The first part in doing this, like most miter splines, is making a way to support the work to pass the corner of the miter over the cutter. In this case, I made a sled that goes over the dovetail bit and cradles the box in a V groove. I glued up 3 pieces of 3/4 plywood into one laminated sheet, then cut it square to the dimensions I needed. Then, I ripped it in half with the blade tilted to 45 degrees. Take one of the resulting halves and flip it over and butt the sawn edges together to create the V grove. Secure the two pieces together with thin pieces of wood (in this case, scraps of 1/4 ply) glued to the sides.
Position the fence and bit depth for the required cut and put the box in the sled on its corner and pass the entire thing over the bit to cut. I put reference lines on the edge of the sled so that I could reference the center of the cut easily.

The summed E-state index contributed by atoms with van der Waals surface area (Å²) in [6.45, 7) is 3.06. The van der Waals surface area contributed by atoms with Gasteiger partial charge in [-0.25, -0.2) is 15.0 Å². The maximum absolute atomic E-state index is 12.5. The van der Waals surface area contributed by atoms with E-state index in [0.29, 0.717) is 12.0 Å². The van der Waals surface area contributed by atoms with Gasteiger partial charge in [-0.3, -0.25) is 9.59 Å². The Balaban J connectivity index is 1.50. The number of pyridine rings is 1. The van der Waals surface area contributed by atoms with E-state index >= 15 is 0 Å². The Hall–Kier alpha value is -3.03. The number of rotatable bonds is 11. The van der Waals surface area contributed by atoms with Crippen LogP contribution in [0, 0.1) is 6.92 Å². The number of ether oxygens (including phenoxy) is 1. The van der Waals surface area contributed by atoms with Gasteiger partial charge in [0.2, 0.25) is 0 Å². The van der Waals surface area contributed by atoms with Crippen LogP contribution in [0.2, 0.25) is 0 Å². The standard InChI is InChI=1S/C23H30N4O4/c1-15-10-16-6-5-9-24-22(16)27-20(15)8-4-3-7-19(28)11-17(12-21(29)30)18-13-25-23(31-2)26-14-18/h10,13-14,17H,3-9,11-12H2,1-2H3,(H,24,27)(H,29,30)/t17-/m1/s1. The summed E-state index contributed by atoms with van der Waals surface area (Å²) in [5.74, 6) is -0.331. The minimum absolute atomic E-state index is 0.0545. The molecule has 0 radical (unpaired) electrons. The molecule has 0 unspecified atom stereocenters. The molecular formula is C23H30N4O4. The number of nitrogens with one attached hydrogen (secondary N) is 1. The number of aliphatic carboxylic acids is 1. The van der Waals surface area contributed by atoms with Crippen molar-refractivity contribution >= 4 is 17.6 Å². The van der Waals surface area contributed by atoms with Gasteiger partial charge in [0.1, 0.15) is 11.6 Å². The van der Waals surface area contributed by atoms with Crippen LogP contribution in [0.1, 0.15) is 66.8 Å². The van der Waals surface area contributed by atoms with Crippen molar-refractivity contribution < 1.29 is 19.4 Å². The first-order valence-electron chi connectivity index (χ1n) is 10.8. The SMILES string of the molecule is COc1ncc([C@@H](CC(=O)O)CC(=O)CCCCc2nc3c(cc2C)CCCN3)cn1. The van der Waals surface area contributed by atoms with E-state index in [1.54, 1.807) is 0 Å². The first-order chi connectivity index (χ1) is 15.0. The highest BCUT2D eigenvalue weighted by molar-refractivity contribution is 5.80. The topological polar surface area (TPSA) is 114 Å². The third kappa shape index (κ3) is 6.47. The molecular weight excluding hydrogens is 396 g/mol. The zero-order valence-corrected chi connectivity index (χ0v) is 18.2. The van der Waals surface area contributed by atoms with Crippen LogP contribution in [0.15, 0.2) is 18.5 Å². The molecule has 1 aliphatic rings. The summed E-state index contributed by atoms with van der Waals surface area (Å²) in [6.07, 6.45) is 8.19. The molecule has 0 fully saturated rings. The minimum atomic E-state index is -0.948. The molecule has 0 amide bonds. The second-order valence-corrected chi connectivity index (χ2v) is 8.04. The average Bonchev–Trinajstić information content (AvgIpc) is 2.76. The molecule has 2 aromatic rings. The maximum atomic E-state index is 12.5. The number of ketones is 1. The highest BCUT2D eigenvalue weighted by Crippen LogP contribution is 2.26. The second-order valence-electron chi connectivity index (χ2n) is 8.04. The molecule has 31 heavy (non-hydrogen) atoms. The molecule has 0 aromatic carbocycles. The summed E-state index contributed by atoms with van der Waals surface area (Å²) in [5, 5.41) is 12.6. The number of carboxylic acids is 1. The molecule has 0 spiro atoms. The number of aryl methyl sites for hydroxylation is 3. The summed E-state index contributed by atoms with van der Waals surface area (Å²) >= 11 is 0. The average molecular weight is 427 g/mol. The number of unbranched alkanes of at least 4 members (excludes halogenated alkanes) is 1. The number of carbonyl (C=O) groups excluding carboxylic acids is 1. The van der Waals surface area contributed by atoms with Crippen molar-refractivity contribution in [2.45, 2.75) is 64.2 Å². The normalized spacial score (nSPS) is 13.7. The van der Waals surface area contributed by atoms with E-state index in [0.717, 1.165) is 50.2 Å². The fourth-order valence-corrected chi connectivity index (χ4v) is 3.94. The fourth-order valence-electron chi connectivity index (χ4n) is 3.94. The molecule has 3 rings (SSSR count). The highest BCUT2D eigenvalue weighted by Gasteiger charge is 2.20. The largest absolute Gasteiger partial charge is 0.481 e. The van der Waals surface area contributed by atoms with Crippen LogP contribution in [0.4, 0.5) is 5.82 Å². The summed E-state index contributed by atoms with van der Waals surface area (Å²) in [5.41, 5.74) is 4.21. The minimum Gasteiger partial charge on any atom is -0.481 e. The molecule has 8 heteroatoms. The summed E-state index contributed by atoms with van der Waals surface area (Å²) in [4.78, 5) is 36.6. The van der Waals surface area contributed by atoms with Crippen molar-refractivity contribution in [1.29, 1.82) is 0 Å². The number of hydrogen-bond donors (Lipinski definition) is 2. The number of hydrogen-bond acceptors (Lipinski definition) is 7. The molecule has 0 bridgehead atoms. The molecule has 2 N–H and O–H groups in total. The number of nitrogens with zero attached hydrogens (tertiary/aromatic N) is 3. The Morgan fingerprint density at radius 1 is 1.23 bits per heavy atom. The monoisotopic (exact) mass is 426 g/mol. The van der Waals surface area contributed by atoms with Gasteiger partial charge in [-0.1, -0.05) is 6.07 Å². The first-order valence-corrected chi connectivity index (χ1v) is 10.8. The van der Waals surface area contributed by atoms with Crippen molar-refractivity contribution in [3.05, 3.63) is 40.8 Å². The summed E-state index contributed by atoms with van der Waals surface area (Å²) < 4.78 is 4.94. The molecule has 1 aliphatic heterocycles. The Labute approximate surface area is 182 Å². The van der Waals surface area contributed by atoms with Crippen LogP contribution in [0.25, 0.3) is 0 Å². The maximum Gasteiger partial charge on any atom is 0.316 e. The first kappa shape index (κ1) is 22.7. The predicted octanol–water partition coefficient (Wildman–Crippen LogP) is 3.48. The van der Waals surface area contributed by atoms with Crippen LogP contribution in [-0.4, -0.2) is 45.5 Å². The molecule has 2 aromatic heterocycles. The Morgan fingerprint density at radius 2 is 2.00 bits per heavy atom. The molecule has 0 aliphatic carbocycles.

Once the dovetail slots are created, now its time to make the splines. I don’t have any pictures of this, but simply pick some stock and pass one edge over the dovetail bit set at the same height. Then, reposition the fence back and make a second pass. The distance you push the fence back sets the width of the spline and takes some trial and error to get it just right. I set it a bit wider than the width of the slot, then snuck up on the final width by making micro adjustment to the fence position. Once you get the spline width so that it just snugly fits in the groove, run a long stip of this and then cross cut it into small pieces. Tap the splines into the grooves and after the glue sets, trim off the excess with a flush trim saw and sand smooth.
Hope this makes sense.
-- GSY from N. Idaho